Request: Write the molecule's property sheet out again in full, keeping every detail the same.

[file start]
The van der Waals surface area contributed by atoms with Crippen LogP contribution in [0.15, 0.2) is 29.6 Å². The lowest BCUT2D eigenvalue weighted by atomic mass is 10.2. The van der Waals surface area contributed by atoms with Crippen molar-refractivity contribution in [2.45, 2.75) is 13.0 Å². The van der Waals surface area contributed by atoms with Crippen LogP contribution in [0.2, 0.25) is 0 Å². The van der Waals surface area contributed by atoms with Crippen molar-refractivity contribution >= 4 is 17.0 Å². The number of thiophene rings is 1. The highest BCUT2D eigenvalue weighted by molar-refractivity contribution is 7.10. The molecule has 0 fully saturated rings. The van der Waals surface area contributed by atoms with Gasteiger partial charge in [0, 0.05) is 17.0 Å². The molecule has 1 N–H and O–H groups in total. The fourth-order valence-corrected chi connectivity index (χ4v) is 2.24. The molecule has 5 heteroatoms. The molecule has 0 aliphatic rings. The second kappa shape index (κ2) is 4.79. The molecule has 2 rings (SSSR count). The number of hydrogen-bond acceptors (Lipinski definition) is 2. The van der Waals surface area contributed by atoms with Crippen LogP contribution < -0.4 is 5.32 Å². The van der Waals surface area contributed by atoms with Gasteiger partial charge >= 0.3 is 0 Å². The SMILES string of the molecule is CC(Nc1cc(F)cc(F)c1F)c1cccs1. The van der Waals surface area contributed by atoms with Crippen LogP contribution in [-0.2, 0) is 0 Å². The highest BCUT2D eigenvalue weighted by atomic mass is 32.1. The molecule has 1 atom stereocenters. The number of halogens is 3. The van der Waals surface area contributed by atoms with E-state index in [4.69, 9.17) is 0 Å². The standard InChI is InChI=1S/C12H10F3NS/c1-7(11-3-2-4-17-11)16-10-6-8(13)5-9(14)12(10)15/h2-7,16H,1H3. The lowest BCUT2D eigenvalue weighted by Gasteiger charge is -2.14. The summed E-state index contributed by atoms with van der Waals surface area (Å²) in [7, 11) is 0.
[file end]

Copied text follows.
The van der Waals surface area contributed by atoms with Crippen LogP contribution in [0.15, 0.2) is 29.6 Å². The lowest BCUT2D eigenvalue weighted by atomic mass is 10.2. The van der Waals surface area contributed by atoms with Crippen molar-refractivity contribution in [2.45, 2.75) is 13.0 Å². The van der Waals surface area contributed by atoms with Crippen LogP contribution in [0.2, 0.25) is 0 Å². The van der Waals surface area contributed by atoms with Crippen molar-refractivity contribution >= 4 is 17.0 Å². The number of thiophene rings is 1. The highest BCUT2D eigenvalue weighted by molar-refractivity contribution is 7.10. The molecule has 0 fully saturated rings. The van der Waals surface area contributed by atoms with Gasteiger partial charge in [0, 0.05) is 17.0 Å². The molecule has 1 N–H and O–H groups in total. The fourth-order valence-corrected chi connectivity index (χ4v) is 2.24. The molecule has 5 heteroatoms. The molecule has 0 aliphatic rings. The second kappa shape index (κ2) is 4.79. The molecule has 2 rings (SSSR count). The number of hydrogen-bond acceptors (Lipinski definition) is 2. The van der Waals surface area contributed by atoms with Crippen LogP contribution < -0.4 is 5.32 Å². The van der Waals surface area contributed by atoms with Gasteiger partial charge >= 0.3 is 0 Å². The SMILES string of the molecule is CC(Nc1cc(F)cc(F)c1F)c1cccs1. The van der Waals surface area contributed by atoms with Crippen LogP contribution in [-0.2, 0) is 0 Å². The highest BCUT2D eigenvalue weighted by atomic mass is 32.1. The molecule has 1 atom stereocenters. The number of halogens is 3. The van der Waals surface area contributed by atoms with E-state index in [4.69, 9.17) is 0 Å². The standard InChI is InChI=1S/C12H10F3NS/c1-7(11-3-2-4-17-11)16-10-6-8(13)5-9(14)12(10)15/h2-7,16H,1H3. The lowest BCUT2D eigenvalue weighted by Gasteiger charge is -2.14. The summed E-state index contributed by atoms with van der Waals surface area (Å²) in [7, 11) is 0.